Department stores have been the weakest performing sector in U.S. retailing in the past three years, but those chains that are better capitalized have slowly been gaining ground on the back of strong sales, a new report from Moody’s department store analyst Christina Boni said.
The next big challenge for department stores in 2019, according to Boni, is maintaining momentum and finding growth. While early data suggests that the 2018 holiday season was “respectable,” the report noted that “it did not indicate a significant acceleration in sales trends, despite the benefit of a longer calendar between Thanksgiving and Christmas.”
Successful inventory control will be critical for expanding operating margins, Moody’s said, and as department stores rely on technology and pay higher freight and shipping costs, they are depending on these gains to offset the cost of investment.
Retail’s square footage contracted 13 percent in 2018 and will shrink further in 2019, according to Moody’s, mostly depending on the fate of Sears’ remaining stores.
“We have forecast that the sector will continue to narrow its operating income loss to approximately 4 percent for 2018 and 2 percent for 2019, as stronger operators continue to embrace the forces of structural changes and adapt,” Boni said.
Many department stores are making efforts to stabilize their margins, which will eventually lead to expansion, the report noted. Other department stores—notably J.C. Penney—continue to review their store base with the potential of cutting more units in 2019.
“Companies will continue to fine-tune locations as they gain a better understanding of how their brick-and-mortar presence can drive sales in specific areas,” Boni said.
More than any retail sector, department stores have faced some of the most challenging performance hurdles in recent years, Moody’s said. In 2016, when the sector posted a 13 percent decline in operating income, that’s what prompted some to question whether the retail model “had finally broken,” Moody’s noted.
“And yet, while there have been casualties along the way–the Bon Ton and Sears bankruptcies in 2018 stand out–we believe the sector is slowly taking a decisive turn for the better,” Boni said. “As these companies cut losses, the next big challenge will be figuring out how to turn nascent sales growth into operating income growth.”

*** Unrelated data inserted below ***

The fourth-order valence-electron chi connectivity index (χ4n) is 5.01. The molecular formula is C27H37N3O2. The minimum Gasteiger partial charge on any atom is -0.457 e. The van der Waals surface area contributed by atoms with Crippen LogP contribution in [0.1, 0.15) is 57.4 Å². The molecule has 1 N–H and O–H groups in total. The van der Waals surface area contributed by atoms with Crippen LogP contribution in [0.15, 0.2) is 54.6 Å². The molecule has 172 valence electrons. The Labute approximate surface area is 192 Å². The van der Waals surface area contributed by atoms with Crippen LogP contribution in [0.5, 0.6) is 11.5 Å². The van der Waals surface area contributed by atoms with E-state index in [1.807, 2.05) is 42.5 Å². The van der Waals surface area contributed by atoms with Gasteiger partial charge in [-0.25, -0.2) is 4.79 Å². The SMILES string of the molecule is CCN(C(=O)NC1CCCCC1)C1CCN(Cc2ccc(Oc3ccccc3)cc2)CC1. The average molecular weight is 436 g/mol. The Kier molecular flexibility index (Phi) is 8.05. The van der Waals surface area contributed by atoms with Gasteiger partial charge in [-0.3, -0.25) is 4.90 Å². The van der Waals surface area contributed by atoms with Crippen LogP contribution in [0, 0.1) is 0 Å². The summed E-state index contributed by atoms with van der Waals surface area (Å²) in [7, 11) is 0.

Department stores will have to maintain strong balance sheets to stay competitive because it’s expensive for the sector to adapt its “traditionally cumbersome business model to one that is leaner and better suited to serving customers seamlessly between online and in-store.”
For example, Macy’s has had to clear more inventory than it expected this January, which will contribute to a decline in its gross margin rate for 2018.
“One of the more important growth strategies that department stores are honing is improved inventory control and the supply chain,” Boni wrote. “They are doing so on a number of fronts, including improved supply chain efficiencies, increased buy online ship to store, buy online pick up in store and direct ship from vendors, which helps retailers increase their traffic and avoid the cost of the last mile, while direct ship to vendors increases the number of available SKUs without increasing inventory risk.”
Despite some positive indications, the report said, “Increasingly, the path of liquidation is proving the most practical.”
The market’s “growing impatience,” Boni said, will put a spotlight on struggling companies like J.C. Penney this year, adding that the company “has been a significant laggard, with its gross margin under significant pressure as management continues work to reduce inventory.”
While its liquidity remains solid, with approximately $2 billion of revolver availability and cash, the Moody’s said, “J.C. Penney needs to make progress quickly as its elevated leverage limits free cash flow. The company is currently focusing on clearing inventories to improve its store experience and product freshness. Management pulled its 2018 earnings guidance as its path forward remains uncertain. More recently, its holiday sales dropped 3.5 percent on a shifted basis for the November-December 2018 holiday period as the company has focused on repositioning its product offering.”
Inventory reduction will be critical “as management works to sharpen its product offering and improve the ease of shopping at its stores,” Boni said.
On a positive note, Moody’s expects better performers like Macy’s, Kohl’s and Nordstrom Inc. to continue to focus on reducing friction between online and in-store and improve the efficiency of their inventory.
“The better players are addressing these demands and some, like Macy’s and Kohl’s, are taking additional steps to further strengthen their balance sheets,” Boni said. “That is probably just as well, because department stores will need to be well armed as they fight a rising tide of competitive challenges in 2019.”